Make: A Mud Room

Make: A Mud Room


Lots of people are moving out of the Bay Area this summer. The local newspapers predicted this mini exodus. Cost of living is the beast driving people away: the pressure, the sacrifice—it's real, and many have had enough. I can't blame them. When you stop and think about the life you could live elsewhere, outside of this cyclone, sometimes it makes sense to leave. Over the past 15 years, my husband and I have lived in 6 rentals all within a 1-mile radius of one another; we really like our Silicon Valley nook and we've been able to remain by hopping around.

Because of the astronomical cost of housing, most of us inhabit small homes. This explains how I didn't have a mud room until three years ago. Our last rental home had a large room off the garage with washer/dryer hook ups and built-in cabinets from floor to ceiling. I swooned over this space, I would walk in and do pirouettes. It was my favorite room in the house. Some might call it a laundry room, but it was so much more than that. As household manager and Captain Mom, having a secondary entrance where we could stash all the stuff of life was revolutionary. My husband wanted to call it the Locker Room, which was clever, but my east coast childhood prevailed (I lived there ages 10-22) and it was crowned the Mud Room.

My husband was understandably misled by this name. Soon after moving in, I walked in on him hitting his running shoes together to get off the dried mud. I exclaimed, "What the heck are you doing??!!" He said, "Isn't this what I'm supposed to do in the mud room?" I took a deep breath and explained to my 5th generation Californian hubby that a mud room isn't a place to mud wrestle, make mud pies, and take mud baths. The name originates from regions that have long winters; it's a place to take off shoes, put away coats and bags, stash your Costco run until you have time to put everything away. It's an entry point for everyday life, a drop zone.  If some mud gathers there, well, ok—if it has to land in a room, that's the room where it should be.

A couple months ago we had to move and say goodbye to the beloved Mud Room. My life was forever changed by that room; I left determined to make a mud room wherever I reside. I'd tasted the good life and I couldn't turn back.

When we took up residence in a smaller home without the luxury of a designated mud room, my challenge was before me: I paced the house, analyzed the floor plan, lobbied hard with my husband for the square footage I would need (he was still perplexed by this mud room thing). I selected a wall next to an outside entrance; it was an empty wall without an obvious purpose—perfect! Now I knew where it would go, but I wasn't sure how to make it. My mom sent me a photograph of a Pottery Barn mud room wall for inspiration and it dawned on me that I had something similar to every piece of furniture in the photo. Ta-da, my mud room was birthed with nary a 2x4. You can do it too.



Create your mud room along a wall to optimize space. Ideally, this wall will be next to an outside entrance so you can opt to enter and exit via the mud room. I used 1/6 of a back room with a sliding glass door to the patio. It's okay if you don't have a secondary entrance to your home; you can make a mud room space by the front door, it will be like an entryway storage zone. You could also create a mud room in a space where there isn't an entrance point. You could even make a mud room outside: on a porch or along the exterior wall of your house. The back wall of a garage is a fantastic option for a mud room as well.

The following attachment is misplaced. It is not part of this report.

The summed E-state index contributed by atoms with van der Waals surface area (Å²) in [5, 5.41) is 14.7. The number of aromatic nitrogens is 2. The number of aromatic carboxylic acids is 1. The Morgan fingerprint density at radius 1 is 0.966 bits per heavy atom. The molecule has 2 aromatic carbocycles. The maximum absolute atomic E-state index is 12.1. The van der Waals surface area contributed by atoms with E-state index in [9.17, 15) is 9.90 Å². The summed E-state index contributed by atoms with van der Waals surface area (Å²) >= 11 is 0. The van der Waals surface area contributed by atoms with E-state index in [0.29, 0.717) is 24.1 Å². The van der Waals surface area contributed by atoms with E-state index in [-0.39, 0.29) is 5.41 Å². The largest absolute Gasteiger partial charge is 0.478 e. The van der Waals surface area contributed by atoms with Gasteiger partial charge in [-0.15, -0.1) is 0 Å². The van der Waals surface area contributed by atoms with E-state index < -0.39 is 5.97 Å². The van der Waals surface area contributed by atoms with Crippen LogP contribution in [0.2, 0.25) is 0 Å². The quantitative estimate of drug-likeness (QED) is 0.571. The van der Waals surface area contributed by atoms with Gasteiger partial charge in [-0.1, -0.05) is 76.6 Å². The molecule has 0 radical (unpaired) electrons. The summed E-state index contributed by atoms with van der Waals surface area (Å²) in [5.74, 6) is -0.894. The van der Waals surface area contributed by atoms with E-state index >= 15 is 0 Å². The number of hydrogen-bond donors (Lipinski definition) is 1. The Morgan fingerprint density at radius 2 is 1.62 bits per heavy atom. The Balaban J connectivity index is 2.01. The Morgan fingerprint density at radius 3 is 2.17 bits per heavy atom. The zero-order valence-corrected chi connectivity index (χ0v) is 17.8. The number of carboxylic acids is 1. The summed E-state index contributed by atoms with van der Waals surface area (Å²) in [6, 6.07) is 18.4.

I selected a wall that didn't have an obvious purpose and wasn't going to be used for much. My mud room takes up 10 square feet of space (8 feet long, 1.25 feet deep). I was so taken aback by this minuscule footprint calculation that I double checked my math. If I measure more liberally to include the entire length of the wall and some frontage space (which I often use as a drop zone), it takes up 33 square feet (11 feet x 3 feet). Not bad, and serving a noble purpose.



You'll want a place to sit, a place to hang things, a place to stash shoes, and as much hidden storage as possible. Optimize that precious vertical space. Think creatively and work with furniture you already have. Hunt for free stuff on Nextdoor, too.

Look closely to observe the details of my mud room. Water bottles are like ants that take over my house, so there's a shelf for them. (Now that I'm thinking about it, maybe I should put them in a box. This mud room is a work in progress.) Bags are unruly pests that end up everywhere: there's a box for them. There's a seasonal box for Sunscreen & Swim that holds suncreen in all forms (spray, stick, cream, full body suit) and goggles. There's a box for Returns and one for Miscellaneous (how organizationally challenged people stay "organized"). There are hooks for jackets and towels.

I placed a shoe bag on the back of the door; we don't keep all of our shoes here, just some. And don't miss my precious L.L. Bean tote bags, at the ready for any task I might assign. The family adventure backpack is there too, on the hook, ready to be loaded up for the next beach trip or hike.

I added some pieces of décor to beautify the space: an oil painting my sister made for me, a cactus, an old tennis racket, a candle.


I hope this article inspires you to look at your home with fresh eyes and make a mud room. Or maybe yours will be called a locker room, a drop zone, or an entryway. Call it what you want, it's purpose is the same: to organize your everyday gear and position you to better live and enjoy your life.

Do: #simplysiliconvalley

Do: #simplysiliconvalley

Go: Braise

Go: Braise